Every year a record breaking number of Christmas shoppers turn to the Internet in search of their annual gift list, and 2014 isn’t expected to be any different.
That means an unprecedented number of online transactions are expected to occur in November and December, and that means the potential for luring victims into a variety of online retail scams is also at a record high. Something cybercriminals are unlikely to ignore.
If you’re one of those who will be turning to the Internet for this year’s festive shop then fear not! Providing you follow some really simple safety tips, online shopping is perfectly safe and hassle free, especially when compared to being squashed in the bustling Christmas crowds!
5. Stick to reputable or trusted websites
Always try and stick to websites you know you can trust. This can mean sites that have a good reputation such as Amazon and eBay, or the official websites of popular companies like Samsung or Apple.
If you don’t know the website you’re on then it is important to establish trust before buying. This can be done in a variety of ways, such as typing in the website name or web address into Google and looking for feedback from past customers or seeing how long the site has been operational for by checking its entry in the WHOIS database that logs the registration date of the domain.
Web of Trust is also a handy piece of software that you can install that will establish a trust rating based on feedback, domain age and popularity.
4. Use credit and avoid paying options with no protection
If possible always try and stick to credit when paying for your Christmas shopping, as credit cards offer the best buyer protection if things go wrong.
Of course credit it not always possible. PayPal and debit card are also widely used and offer protection as well, though this is not always as comprehensive.
There are some payment methods that are never advised ever. This includes mailing money or cheques through the post or wiring money through transfer services like Western Union. In these cases, if things go wrong, then there is little recourse and you are unlikely to ever see that money again.
3. Avoid shopping on public Wi-Fi
Public Wi-Fi isn’t the place to go online shopping (or banking) as it isn’t secure. Anyone can access a public Wi-Fi network and can employ a variety of tricks to spy on you, as well as intercept the information you send and receive from the Internet. The same applies to public networks like your work network.
If you’re familiar with VPN technology then this can help, but there is no better place to do your shopping than within your own secured home network.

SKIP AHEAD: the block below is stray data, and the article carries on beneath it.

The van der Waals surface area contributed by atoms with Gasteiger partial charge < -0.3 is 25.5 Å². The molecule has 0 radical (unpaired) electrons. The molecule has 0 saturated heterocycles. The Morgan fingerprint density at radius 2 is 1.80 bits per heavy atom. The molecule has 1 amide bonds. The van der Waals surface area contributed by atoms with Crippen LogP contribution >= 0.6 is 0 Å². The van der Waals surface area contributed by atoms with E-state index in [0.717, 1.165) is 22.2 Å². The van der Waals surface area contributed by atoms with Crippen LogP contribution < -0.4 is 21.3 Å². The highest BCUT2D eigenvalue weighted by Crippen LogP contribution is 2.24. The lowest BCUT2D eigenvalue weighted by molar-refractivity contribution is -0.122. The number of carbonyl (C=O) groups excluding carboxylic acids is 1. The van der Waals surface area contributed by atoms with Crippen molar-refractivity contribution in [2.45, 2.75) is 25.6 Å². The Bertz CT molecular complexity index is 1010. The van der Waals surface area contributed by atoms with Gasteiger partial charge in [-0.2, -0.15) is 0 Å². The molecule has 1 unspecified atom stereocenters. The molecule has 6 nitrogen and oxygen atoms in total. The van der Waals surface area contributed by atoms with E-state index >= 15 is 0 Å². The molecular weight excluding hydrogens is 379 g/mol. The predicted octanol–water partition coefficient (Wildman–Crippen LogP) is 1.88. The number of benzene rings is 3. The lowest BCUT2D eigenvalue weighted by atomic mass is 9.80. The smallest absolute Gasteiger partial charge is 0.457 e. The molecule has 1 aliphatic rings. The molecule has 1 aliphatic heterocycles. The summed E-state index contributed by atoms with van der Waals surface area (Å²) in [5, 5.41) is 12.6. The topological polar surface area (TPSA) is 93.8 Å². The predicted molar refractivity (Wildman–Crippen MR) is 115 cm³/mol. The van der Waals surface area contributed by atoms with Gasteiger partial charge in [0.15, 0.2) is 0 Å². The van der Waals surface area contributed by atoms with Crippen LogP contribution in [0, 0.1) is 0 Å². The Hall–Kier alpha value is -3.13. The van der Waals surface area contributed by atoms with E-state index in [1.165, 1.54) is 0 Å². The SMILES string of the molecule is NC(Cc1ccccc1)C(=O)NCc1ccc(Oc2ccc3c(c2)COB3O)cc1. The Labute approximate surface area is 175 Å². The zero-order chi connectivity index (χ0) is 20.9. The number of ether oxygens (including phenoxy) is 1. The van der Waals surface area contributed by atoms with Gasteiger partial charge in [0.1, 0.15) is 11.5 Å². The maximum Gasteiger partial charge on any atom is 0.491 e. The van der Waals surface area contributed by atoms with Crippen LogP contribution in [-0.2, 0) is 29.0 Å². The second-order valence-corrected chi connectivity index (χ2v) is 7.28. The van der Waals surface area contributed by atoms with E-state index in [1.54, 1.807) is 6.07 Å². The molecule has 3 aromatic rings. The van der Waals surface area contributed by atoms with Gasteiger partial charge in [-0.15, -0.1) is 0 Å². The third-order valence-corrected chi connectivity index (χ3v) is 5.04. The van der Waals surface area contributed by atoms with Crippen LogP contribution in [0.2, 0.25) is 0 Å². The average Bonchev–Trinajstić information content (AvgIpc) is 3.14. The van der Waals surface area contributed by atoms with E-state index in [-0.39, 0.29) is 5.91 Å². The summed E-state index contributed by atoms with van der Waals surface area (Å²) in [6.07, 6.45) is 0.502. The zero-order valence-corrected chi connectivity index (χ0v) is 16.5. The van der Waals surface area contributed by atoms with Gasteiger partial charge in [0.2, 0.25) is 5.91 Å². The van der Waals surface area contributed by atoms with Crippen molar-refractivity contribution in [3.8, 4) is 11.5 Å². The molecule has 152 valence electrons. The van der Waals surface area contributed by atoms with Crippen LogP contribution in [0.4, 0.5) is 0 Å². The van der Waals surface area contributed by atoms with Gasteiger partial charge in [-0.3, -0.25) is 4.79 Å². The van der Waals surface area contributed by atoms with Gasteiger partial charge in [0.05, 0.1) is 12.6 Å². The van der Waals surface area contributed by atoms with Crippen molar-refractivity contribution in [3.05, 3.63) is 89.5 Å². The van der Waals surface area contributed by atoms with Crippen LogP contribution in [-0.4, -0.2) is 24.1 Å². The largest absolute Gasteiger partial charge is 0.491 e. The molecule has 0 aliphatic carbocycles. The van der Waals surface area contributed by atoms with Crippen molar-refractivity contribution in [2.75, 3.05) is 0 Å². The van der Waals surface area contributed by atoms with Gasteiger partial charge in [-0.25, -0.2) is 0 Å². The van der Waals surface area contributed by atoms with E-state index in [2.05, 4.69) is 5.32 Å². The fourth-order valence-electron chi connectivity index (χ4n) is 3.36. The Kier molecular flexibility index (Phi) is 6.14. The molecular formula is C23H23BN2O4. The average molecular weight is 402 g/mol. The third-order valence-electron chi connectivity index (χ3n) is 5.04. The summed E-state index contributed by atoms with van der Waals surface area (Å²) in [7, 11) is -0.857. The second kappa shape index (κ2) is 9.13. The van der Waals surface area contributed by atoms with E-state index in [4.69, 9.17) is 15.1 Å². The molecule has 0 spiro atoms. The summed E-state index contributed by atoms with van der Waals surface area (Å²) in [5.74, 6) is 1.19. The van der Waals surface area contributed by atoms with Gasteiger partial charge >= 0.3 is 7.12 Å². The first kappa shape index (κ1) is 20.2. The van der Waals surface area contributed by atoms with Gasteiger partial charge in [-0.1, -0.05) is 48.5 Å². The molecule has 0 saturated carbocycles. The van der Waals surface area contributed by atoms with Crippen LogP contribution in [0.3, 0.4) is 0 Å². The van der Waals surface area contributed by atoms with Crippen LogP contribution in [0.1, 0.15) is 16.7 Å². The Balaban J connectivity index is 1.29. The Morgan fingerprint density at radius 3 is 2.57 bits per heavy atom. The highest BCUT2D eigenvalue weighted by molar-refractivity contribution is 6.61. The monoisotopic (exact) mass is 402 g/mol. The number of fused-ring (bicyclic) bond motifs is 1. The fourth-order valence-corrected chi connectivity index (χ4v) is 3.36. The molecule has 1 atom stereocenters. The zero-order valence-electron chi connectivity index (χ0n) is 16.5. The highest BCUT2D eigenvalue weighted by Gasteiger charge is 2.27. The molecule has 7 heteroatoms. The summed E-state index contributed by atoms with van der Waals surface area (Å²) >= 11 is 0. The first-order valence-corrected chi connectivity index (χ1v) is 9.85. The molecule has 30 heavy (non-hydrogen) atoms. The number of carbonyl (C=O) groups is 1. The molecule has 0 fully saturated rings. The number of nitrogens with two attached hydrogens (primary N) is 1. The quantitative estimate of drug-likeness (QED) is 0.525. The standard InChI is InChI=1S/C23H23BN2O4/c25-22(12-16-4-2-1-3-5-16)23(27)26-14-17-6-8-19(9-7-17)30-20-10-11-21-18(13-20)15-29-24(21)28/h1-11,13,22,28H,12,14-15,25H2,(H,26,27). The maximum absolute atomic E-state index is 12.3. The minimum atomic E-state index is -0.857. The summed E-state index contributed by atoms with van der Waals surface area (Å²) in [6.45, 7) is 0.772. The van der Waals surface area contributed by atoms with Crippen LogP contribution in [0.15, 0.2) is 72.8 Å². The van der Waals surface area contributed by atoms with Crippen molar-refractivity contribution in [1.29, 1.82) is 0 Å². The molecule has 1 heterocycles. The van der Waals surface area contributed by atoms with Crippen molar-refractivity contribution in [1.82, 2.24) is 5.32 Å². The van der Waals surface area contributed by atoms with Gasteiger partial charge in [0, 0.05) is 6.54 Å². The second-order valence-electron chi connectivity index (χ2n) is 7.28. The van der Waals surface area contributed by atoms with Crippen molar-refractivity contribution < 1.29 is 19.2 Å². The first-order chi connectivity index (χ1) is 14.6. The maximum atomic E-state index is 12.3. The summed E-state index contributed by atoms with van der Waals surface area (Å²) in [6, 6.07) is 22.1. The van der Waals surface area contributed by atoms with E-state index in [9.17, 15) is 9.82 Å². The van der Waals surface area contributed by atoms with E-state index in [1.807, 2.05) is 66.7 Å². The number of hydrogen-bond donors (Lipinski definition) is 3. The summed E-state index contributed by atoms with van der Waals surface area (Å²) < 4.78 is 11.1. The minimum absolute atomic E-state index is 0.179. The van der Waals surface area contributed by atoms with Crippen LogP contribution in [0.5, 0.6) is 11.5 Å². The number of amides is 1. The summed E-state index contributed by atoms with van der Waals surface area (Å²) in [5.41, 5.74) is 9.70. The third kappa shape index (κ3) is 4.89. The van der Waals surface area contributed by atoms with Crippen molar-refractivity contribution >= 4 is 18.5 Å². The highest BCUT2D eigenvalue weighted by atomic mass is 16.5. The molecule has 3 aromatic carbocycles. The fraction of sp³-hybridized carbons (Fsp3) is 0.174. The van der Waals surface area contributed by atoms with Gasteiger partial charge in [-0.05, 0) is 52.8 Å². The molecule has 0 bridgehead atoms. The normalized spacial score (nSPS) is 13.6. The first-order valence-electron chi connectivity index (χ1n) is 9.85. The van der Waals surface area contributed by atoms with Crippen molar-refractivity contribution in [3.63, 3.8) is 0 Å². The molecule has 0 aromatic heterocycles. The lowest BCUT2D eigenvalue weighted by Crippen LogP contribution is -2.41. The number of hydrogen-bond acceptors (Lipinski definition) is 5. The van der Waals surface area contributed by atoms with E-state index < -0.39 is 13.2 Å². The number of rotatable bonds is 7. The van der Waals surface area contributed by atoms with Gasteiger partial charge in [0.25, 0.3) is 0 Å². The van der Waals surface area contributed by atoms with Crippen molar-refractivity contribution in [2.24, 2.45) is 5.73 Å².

2. Keep your computer security software up-to-date
There is a range of malware out there that is designed specifically to target online shoppers and needless to say they will be as popular as ever during the festive period.
Malware that can transmit your personal information, direct you to spoof websites, hold you to ransom or record your login information are all popular during this time and they can all result in identity theft.
Ensure that when you’re shopping on the Internet there is nothing malicious lurking in the background. Have up-to-date security software installed at all times and run a virus scan before you do your Christmas shop.
If you’re looking for recommendations for reliable, quality security software then click here for our editor’s choice.
1. If it’s too good to be true, it probably is
There are plenty of websites out there, especially ones purporting to trade from places like China, Russia, Africa or India. These are popular over the festive period as they advertise popular products for much cheaper prices than on more popular and trusted websites.
However it is important to be especially cautious of such websites. Many scammers utilise such sites to sell counterfeit products, or even hide additional costs such as “courier fees” or costs associated with importing goods through customs.
Often such sites will simply steal your money, or even your banking information.
If you can’t establish trust with a website selling products that seem to be too cheap, then don’t buy!
A few more quick tips –
– Don’t click on suspicious links on social media sites or suspicious giveaway competitions
– Don’t shop on public computers or in Wi-Fi cafes
– Never enter personal information on a page that doesn’t begin with HTTPS (you need the S, it stands for secure!)
– Use strong, hard to guess passwords for all your online accounts, but never the same password for more than one account.
– Make sure you closely monitor your banking details, either through statements or your online banking facility
– If you ever have a question, or are in some difficulty, seek advice immediately. We’re always on hand to help.